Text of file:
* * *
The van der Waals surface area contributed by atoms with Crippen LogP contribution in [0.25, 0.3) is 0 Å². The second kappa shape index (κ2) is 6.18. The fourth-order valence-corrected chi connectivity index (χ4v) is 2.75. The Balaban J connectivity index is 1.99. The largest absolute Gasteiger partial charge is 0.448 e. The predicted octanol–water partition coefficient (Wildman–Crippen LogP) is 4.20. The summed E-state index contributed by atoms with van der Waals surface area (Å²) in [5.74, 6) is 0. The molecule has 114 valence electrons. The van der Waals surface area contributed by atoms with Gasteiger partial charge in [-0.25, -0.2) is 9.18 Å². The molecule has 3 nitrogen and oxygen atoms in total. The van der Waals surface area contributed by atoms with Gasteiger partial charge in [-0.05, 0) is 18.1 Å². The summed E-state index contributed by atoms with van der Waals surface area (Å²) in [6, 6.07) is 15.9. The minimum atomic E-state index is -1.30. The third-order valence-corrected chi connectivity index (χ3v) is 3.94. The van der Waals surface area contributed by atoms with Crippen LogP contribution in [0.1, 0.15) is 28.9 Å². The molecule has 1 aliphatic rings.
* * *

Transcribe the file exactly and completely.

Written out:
The van der Waals surface area contributed by atoms with Crippen LogP contribution in [0.25, 0.3) is 0 Å². The second kappa shape index (κ2) is 6.18. The fourth-order valence-corrected chi connectivity index (χ4v) is 2.75. The Balaban J connectivity index is 1.99. The largest absolute Gasteiger partial charge is 0.448 e. The predicted octanol–water partition coefficient (Wildman–Crippen LogP) is 4.20. The summed E-state index contributed by atoms with van der Waals surface area (Å²) in [5.74, 6) is 0. The molecule has 114 valence electrons. The van der Waals surface area contributed by atoms with Gasteiger partial charge in [-0.25, -0.2) is 9.18 Å². The molecule has 3 nitrogen and oxygen atoms in total. The van der Waals surface area contributed by atoms with Gasteiger partial charge in [-0.05, 0) is 18.1 Å². The summed E-state index contributed by atoms with van der Waals surface area (Å²) in [6, 6.07) is 15.9. The minimum atomic E-state index is -1.30. The third-order valence-corrected chi connectivity index (χ3v) is 3.94. The van der Waals surface area contributed by atoms with Crippen LogP contribution in [0.1, 0.15) is 28.9 Å². The molecule has 1 aliphatic rings.